Almost one year after state lawmakers passed the Marriage Amendment Bill, and just days after the house and senate passed the Voter ID Bill, it appears that Minnesota voters will be asked to approve a third constitution-altering ballot measure.
Lawmakers in both chambers rapidly worked out a narrow vote over the weekend to pass a traditional clothing bill. Like the marriage and voter ID bills, this will bypass the governor by being put on the November ballot for voters to decide. If voters approve the bill it will be illegal for women to wear pants (including blue jeans) and men to wear dresses (including kilts).
Additionally, the proposed clothing amendment will ban the manufacturing, selling, possession, and wearing of clothing made from blended fabrics.
“Most of our merchandise will be considered contraband if the voters approve this law,” Maplewood Burlington Coat Factory manager Stephanie Hawkins said. “If it passes I may have to move to a more tolerant state like Iowa.”
All states, including Iowa, have no gender-based restrictions on clothing and still allow the sale and manufacturing of blended fabric.
Unlike most states, however, Iowa legalized same-sex marriage after the state’s Supreme Court unanimously approved it in 2009. Iowa became the third state in the nation to extend marriage rights to gays and lesbians.
If the traditional clothing law passes it will be the first of its kind in the United States. “My parents came here from Somalia to escape authoritarian intolerance,” said Fahima Abdi. “These sex and gender amendments are eerily reminiscent of the strict burka and marriage laws enforced by the fundamentalist warlords who took over my homeland over 20 years ago.”
Groups that support the Minnesota marriage amendment are also raising substantial money for the clothing amendment. The Minnesota Catholic Conference has already raised $265,000 to help campaign for the clothing amendment and the Minnesota Family Council said that their traditional clothing fund is up to $73,000.
“We believe most Minnesotans support a traditional culture where gender is clearly defined and where we’re all forbidden to enjoy the same-sex pleasures that many of us desire,” says Tom Prichard, President of Minnesota Family Council.
“Our creator intended men and women to procreate and raise families without the confusion or satanic-induced curiosity of gay and lesbian sexual activities,” Prichard added. “How is our society to survive if mothers wear blue jeans and fathers wear pink shirts?”
The Minnesota Family Council’s website cites a variety of bible verses supporting their views including Deuteronomy 22:5, which says God detests women in men’s clothing as well as men in women’s clothing. Another bible verse quoted on the council’s website is Leviticus 19:19, which says God forbids the donning of clothes “woven of two kinds of material.”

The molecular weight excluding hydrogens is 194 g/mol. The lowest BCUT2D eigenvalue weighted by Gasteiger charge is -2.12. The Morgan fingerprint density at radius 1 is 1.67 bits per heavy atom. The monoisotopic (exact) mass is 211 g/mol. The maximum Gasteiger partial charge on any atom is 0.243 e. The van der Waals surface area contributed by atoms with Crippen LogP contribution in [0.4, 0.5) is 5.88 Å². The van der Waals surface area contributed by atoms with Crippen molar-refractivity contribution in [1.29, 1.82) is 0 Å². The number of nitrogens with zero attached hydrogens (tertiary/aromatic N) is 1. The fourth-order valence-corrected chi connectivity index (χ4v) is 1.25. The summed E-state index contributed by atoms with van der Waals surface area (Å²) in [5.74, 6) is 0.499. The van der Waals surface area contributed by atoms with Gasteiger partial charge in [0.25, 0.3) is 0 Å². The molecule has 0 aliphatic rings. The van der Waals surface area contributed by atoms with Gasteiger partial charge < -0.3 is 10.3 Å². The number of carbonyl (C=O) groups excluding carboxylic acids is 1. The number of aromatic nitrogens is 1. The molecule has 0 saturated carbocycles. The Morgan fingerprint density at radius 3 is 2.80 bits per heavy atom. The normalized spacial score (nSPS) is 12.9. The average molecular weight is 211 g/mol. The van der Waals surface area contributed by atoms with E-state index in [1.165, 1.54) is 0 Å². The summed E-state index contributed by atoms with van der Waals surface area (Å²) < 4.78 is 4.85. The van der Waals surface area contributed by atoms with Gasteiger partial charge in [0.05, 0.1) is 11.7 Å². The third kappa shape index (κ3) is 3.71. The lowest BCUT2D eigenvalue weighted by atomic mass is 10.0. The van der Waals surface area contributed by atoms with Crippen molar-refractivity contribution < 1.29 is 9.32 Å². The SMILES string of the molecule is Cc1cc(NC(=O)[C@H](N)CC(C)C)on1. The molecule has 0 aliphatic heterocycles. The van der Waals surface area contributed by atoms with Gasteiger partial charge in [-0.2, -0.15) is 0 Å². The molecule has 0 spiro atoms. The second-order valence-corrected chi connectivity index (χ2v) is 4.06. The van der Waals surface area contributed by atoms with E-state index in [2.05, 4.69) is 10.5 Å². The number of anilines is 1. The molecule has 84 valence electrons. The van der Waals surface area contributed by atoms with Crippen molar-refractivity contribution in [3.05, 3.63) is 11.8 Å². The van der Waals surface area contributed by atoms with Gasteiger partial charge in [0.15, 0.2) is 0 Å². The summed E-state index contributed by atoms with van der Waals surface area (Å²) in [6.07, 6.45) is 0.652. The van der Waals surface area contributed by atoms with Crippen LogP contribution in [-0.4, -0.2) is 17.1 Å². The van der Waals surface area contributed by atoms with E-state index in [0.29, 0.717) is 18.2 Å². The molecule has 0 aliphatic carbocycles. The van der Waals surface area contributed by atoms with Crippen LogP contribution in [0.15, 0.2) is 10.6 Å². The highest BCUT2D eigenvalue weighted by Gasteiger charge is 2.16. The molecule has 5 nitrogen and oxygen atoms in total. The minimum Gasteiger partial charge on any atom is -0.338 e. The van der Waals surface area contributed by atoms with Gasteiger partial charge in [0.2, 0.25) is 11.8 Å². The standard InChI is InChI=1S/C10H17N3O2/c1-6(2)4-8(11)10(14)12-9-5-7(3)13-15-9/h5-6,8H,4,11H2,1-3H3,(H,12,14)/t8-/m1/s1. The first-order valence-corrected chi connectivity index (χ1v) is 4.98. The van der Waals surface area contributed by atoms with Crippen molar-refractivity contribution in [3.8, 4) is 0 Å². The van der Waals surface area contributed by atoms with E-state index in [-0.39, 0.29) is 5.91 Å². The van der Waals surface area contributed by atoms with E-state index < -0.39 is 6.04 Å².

Some lawmakers insist that the clothing amendment is not rooted in discrimination. "This is not about hating women who wear pants and men who wear dresses, nor is it about intolerance," said Rep. Tara Mack, R- Apple Valley, chief author of the clothing bill. "I am faithful that we can have a respectful dialogue on this issue and allow the people of Minnesota to decide whether they want to live in a state condoning gender related abominations against God.”
The textiles and human rights lobby are both decrying the law as an unconstitutional overreach of government. “Both federal and state courts have found same-sex marriage bans to be unconstitutional,” says Sarah Warbelow, director of Human Rights Campaign. “It should be painfully obvious to anyone with a pulse that the courts will find a law restricting clothing based on gender to be unconstitutional as well.”
Carlos Moore, executive vice president of the American Textile Manufacturers Institute, says it makes no sense for lawmakers to spend time on gender-related issues.
“This is America”, Moore said. “And in America we should be free to wear what we want and marry who we want as long as we’re not hurting anybody else.”
Mr. Moore also said that he has concerns about what damage could be done to Minnesota’s economy if retailers are forced to pull their fabric-blended clothes from the shelves.
Sen. Warren Limmer, R-Maple Grove, is confident that there won’t be a negative affect on the state’s economy.
“People will still need clothing”, Limmer said. “They’ll just have to wear state approved clothing for their state approved marriages, which means they’ll be pumping money into the economy when shopping for appropriate clothing at the shopping mall.”
Minnesota led the nation in voter turnout with 77.8 percent during the last presidential election in 2008. With a presidential election, a U.S. senate seat up for grabs, and an unprecedented three ballot measures, voter turnout might even surpass the 2008 turnout.
Happy April Fool’s Day!